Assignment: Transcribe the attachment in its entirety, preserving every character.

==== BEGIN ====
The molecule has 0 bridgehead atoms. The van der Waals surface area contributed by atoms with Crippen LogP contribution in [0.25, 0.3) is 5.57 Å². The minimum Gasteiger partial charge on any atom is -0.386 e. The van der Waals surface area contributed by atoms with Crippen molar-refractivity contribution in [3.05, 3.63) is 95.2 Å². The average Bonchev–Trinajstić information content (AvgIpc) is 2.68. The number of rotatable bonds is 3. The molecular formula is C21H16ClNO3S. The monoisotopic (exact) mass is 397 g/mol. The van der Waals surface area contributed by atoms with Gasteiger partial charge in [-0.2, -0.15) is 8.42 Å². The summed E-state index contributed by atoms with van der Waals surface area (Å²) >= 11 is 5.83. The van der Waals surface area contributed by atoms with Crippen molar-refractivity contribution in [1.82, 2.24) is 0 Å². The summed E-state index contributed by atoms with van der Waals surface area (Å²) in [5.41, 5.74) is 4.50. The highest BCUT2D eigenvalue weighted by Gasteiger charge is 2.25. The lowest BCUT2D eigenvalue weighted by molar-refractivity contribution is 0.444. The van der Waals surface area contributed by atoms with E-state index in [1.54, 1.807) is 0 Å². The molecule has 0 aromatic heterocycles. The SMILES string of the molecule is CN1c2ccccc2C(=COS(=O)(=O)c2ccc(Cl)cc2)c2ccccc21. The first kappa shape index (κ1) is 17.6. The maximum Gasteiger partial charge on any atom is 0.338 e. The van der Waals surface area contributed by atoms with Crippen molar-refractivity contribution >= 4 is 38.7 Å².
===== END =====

The molecule has 0 bridgehead atoms. The van der Waals surface area contributed by atoms with Crippen LogP contribution in [0.25, 0.3) is 5.57 Å². The minimum Gasteiger partial charge on any atom is -0.386 e. The van der Waals surface area contributed by atoms with Crippen molar-refractivity contribution in [3.05, 3.63) is 95.2 Å². The average Bonchev–Trinajstić information content (AvgIpc) is 2.68. The number of rotatable bonds is 3. The molecular formula is C21H16ClNO3S. The monoisotopic (exact) mass is 397 g/mol. The van der Waals surface area contributed by atoms with Gasteiger partial charge in [-0.2, -0.15) is 8.42 Å². The summed E-state index contributed by atoms with van der Waals surface area (Å²) >= 11 is 5.83. The van der Waals surface area contributed by atoms with Crippen molar-refractivity contribution in [1.82, 2.24) is 0 Å². The summed E-state index contributed by atoms with van der Waals surface area (Å²) in [5.41, 5.74) is 4.50. The highest BCUT2D eigenvalue weighted by Gasteiger charge is 2.25. The lowest BCUT2D eigenvalue weighted by molar-refractivity contribution is 0.444. The van der Waals surface area contributed by atoms with E-state index in [1.54, 1.807) is 0 Å². The molecule has 0 aromatic heterocycles. The SMILES string of the molecule is CN1c2ccccc2C(=COS(=O)(=O)c2ccc(Cl)cc2)c2ccccc21. The first kappa shape index (κ1) is 17.6. The maximum Gasteiger partial charge on any atom is 0.338 e. The van der Waals surface area contributed by atoms with Crippen molar-refractivity contribution >= 4 is 38.7 Å².